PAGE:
Carol Rosenberg, Jason Leopold, Charlie Savage, and Ryan Reilly all have updates on the Gitmo Military Commission’s efforts to pretend they control the proceedings of the court room, and not someone like John Brennan or the CIA.
All of them note that Judge James Pohl promised that Monday’s censorship won’t happen again. Savage adds an interesting detail: the suggestion that the censorship represented a disagreement between the Military Commission and the censor–presumed to be the CIA.
“This is the last time,” Colonel Pohl said, that any party other than a security officer inside the courtroom who works for the commission “will be permitted to unilaterally decide that the broadcast will be suspended.”
He added that while some legal rules and precedents governing the military commissions were unclear, there was no doubt that only he, as the judge, had the authority to close the courtroom. While officials may disagree about whether classified information had been improperly disclosed, he made clear he would not tolerate any outside party having control over a censorship button in his case.
“The commission will not permit any entity except the court security officer to suspend the broadcast of the proceeding,” Colonel Pohl said. “Accordingly I order the government to disconnect any ability of a third party to suspend broadcast of the proceeding, and I order any third party not to suspend proceedings.” [my emphasis]
This actually raises an interesting parallel with Article III Courts. There, DOJ has repeatedly insisted that courts have no authority to determine what is classified or not. On rare occasions, a Court will overrule the government.
This conflict appears to arisen from the same kind of disagreement, one made stark because of the censorship button. But ultimately, the Executive Branch was again insisting that only it can say, legally, what counts as classified.
Rosenberg raises a parallel issue: claims by DOJ lawyer Joanna Baltes, who oversees classification issues, that the Original Classification Authority in question was part of the Military Commissions. Pohl disagrees.
“An OCA does not work for the commission,” he said, the Pentagon term for the war court, “and has no independent decision-making authority on how these proceedings are to be conducted.” On Tuesday, civilian 9/11 prosecutor Joanna Baltes cast the role of the OCA as an approved extension of the military commissions.
“The OCA, original classification authority, reviews closed-circuit feed of the proceedings to conduct a classification review to ensure that classified information is not inadvertently disclosed,” she said in a note to the judge. “When the parties do press the mute button on the microphone, no audio is transmitted through the closed feed.”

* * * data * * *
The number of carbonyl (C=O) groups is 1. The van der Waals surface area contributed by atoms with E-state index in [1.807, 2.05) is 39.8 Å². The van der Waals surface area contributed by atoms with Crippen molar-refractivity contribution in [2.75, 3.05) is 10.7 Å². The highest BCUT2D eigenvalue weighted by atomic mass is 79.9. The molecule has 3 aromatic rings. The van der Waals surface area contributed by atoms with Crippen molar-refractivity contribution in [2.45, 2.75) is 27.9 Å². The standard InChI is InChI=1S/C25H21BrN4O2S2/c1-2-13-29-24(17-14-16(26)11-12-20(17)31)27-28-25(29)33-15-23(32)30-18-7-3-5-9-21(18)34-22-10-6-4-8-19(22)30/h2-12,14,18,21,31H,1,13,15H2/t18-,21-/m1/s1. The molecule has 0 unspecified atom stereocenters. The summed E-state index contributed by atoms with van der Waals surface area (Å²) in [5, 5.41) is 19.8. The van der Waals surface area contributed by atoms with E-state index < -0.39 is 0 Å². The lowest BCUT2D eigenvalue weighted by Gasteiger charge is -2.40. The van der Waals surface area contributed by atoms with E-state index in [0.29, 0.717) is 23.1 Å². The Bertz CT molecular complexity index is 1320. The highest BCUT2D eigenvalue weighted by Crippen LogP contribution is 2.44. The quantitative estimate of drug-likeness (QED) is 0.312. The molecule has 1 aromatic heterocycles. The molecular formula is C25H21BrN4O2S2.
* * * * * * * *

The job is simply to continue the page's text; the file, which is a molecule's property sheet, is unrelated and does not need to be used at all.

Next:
Rosenberg raises one more important point: CIA screwed up during one of the first moments that the 40-second delay ordered by Pohl was in place.
Monday’s outside censorship episode occurred on the first day of proceedings after the judge formally approved the 40-second audio delay in the Sept. 11 trial, rejecting an American Civil Liberties Union argument that it transformed a live court into a “censorship chamber.”
Boy, the CIA sure wasted no time in validating the ACLU’s concerns?
As Reilly lays out, the incident has only raised the concerns of the Defense Attorneys.
“Who is pulling the strings? Who is the master of puppets? We have more questions than we have answers,” said Walter Ruiz, an attorney for Mustafa al Hawsawi, an alleged al Qaeda money courier.
David Nevin, a lawyer for KSM, said it would “open a number of questions” if indeed someone based in the U.S. had the ability to cut off the feed of the courtroom facility. Martins had declined to say whether the secret censor was based either in the U.S. or was located somewhere on Guantanamo Navy Base.
James Harrington, a lawyer for Ramzi Binalshibh, said a federal judge would have never put up with someone else having the ability to cut off access to his courtroom.
“I have been practicing for over 40 years in federal courts in the United States, if this had happened before any federal judge that I know of, this proceeding would have been stopped. There would have been hell to pay. Hell to pay,” Harrington said.
It’s going to be very hard to unring this bell, not matter how assiduously General Mark Martins tries to establish its independence (and last week’s fight over the inclusion of conspiracy charges had already damaged that).